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Michael John "Mike" Lithgow, OBE (30 August 1920 – 22 October 1963) was a British aviator and chief test pilot for Vickers Supermarine. He became the holder of the World Absolute Air Speed Record in 1953 flying a Supermarine Swift but died when the prototype BAC One-Eleven airliner crashed in 1963.

Early life

Mike Lithgow was born on 30 August 1920 and educated at Cheltenham College.

Second World War

Joined Fleet Air Arm March 1939-December 1945
Lieutenant Commander HMS Ark Royal Flew Swordfish torpedo bombers, was one of the pilots attacking the Bismarck[1]

Test Pilot

World Air Speed Record diploma

He retired from the Navy and moved to Vickers Supermarine as a test pilot in January 1946 and became the company's chief test pilot two years later.

In September 1946 he took part in the Lympne high speed air race, flying a Supermarine Seafang, competing against Bill Humble in a Hawker Fury, Geoffrey de Havilland in a D.H. Vampire and G.H Pike in a D.H Hornet[2]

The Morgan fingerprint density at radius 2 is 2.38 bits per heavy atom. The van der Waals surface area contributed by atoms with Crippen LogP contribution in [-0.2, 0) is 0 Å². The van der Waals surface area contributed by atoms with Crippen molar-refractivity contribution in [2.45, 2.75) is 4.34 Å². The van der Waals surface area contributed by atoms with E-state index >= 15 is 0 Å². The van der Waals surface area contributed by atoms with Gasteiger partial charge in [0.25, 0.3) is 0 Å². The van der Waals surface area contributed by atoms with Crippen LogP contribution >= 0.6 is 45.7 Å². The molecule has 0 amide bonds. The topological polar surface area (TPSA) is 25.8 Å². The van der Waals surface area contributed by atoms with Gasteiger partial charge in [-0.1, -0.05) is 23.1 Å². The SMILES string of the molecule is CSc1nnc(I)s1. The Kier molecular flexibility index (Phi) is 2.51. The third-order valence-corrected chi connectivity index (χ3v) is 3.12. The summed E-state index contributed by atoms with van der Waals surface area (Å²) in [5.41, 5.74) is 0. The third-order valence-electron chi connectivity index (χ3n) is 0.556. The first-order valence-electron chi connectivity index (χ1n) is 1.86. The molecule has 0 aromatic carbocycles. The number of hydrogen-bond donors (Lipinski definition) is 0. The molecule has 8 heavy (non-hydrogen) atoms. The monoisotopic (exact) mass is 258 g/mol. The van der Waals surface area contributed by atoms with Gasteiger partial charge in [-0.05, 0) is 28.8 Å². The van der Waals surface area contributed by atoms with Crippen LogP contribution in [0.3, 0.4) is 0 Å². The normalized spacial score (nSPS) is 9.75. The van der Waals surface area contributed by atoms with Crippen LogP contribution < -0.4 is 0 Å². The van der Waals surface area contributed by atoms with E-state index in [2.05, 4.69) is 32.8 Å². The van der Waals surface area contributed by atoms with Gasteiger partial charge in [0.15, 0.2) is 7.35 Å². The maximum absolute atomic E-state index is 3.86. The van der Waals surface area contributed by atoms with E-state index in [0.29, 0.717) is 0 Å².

On 26 September 1953 flying the Supermarine Swift F.4 prototype, WK198, Lithgow broke the World Air Speed Record near Tripoli in Libya, reaching a speed of 735.7 mph (1184 km/h). He was awarded the Geoffrey de Havilland Trophy in 1953[3]

He did extensive test flying on the Supermarine Attacker, Swift, Scimitar and later the Vickers Vanguard and BAC 1-11.[3]

Lithgow died test flying the prototype BAC One-Eleven G-ASHG from Wisley airfield on 22 October 1963 when during stall tests the aircraft entered a deep stall and crashed near Chicklade, Wiltshire. Six other BAC flight test team members were killed too.[3]

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